Why choose egg freezing in the first place?
A woman may decide to freeze eggs for 2 reasons. If there is a medical concern, for instance, chemotherapy, egg freezing allows for pregnancy later. Secondly, more and more women are choosing egg freezing for social reasons. Some just aren’t ready for kids or may get married at a later age. If starting a family is still in the cards, getting pregnant naturally is increasingly difficult. Freezing allows career pursuits and other time commitments while still having younger eggs.
Age and egg quantity
So what’s the big deal with age and egg freezing? Eggs, known as oocytes, are essentially a single cell. If a clinic needs to thaw these eggs for in vitro fertilization, a lot can happen during the process. The more eggs the clinic has to work with, the better the chances of acquiring high-quality eggs to create embryos. By age 37, 90% of a woman’s eggs are lost. Freezing eggs at an earlier age, 35 and below, means that the clinic can extract more eggs per cycle.
Egg quality matters too
The ovaries will also produce higher quality eggs at younger ages. From age 25 and below, 75% of eggs are free from chromosomal abnormalities. By age 35, 50% are considered healthy, but only 10% by age 40. Egg freezing at an earlier age reduces the chances of miscarriages, failed IVF cycles, and congenital disabilities.
Is it too late to freeze your eggs?
Yes, there is a better yield from women 35 and younger. However, that does not rule out older women completely. Studies show that age 37 is the ideal time for egg freezing. Women with frozen eggs at this age are twice as likely to get pregnant than those with none. From 37 and above, the clinic will have to extract as many eggs as possible. Women over 40 will need well over 20 eggs for just a 50% chance of success. To guarantee success, the clinic will need to extract significantly more. Keep this in mind when deciding on egg freezing as part of family planning.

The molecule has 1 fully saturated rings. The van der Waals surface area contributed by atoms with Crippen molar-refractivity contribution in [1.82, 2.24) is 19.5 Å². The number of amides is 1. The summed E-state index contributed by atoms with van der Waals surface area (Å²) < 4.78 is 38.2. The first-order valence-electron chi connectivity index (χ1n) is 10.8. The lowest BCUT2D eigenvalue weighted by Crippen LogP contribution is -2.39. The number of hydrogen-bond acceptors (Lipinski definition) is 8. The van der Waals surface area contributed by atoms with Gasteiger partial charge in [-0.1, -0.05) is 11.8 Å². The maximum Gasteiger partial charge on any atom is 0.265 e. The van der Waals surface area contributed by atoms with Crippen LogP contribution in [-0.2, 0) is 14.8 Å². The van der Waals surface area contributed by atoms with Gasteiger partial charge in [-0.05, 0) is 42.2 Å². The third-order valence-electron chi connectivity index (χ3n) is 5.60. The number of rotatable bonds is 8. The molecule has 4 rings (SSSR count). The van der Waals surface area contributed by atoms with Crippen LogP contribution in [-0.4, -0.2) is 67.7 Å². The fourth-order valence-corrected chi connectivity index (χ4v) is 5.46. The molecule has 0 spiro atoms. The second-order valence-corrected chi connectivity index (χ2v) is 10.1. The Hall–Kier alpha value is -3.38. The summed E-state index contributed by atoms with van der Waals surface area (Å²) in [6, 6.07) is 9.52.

When it’s just too late
Technically, there is no time limit on egg freezing. Most clinics will try to work with the patient. However, some clinics prefer to stop egg freezing at particular ages, especially over 42. There will be too few quality eggs at this point. To get those quality eggs, the clinic may need to do several cycles. Excess cycles can be costly, stressful, and even dangerous to health. Even then, the IVF success rate can be as low as 5.7%. At this point, the option with the best outcomes would be donor eggs or gestational surrogacy.
Get the proper guidance on your egg freezing journey
The success of egg freezing is intertwined with age. However, the window may not be closed just yet. Women over the age of 35 can still freeze one cycle of eggs and see future success. Women over 40 may need multiple cycles as both quantity and quality decrease at this stage. The best bet would be to speak with a reproductive specialist or fertility clinic. These clinics work with cases that are linked to age and can provide the best egg freezing solutions available.
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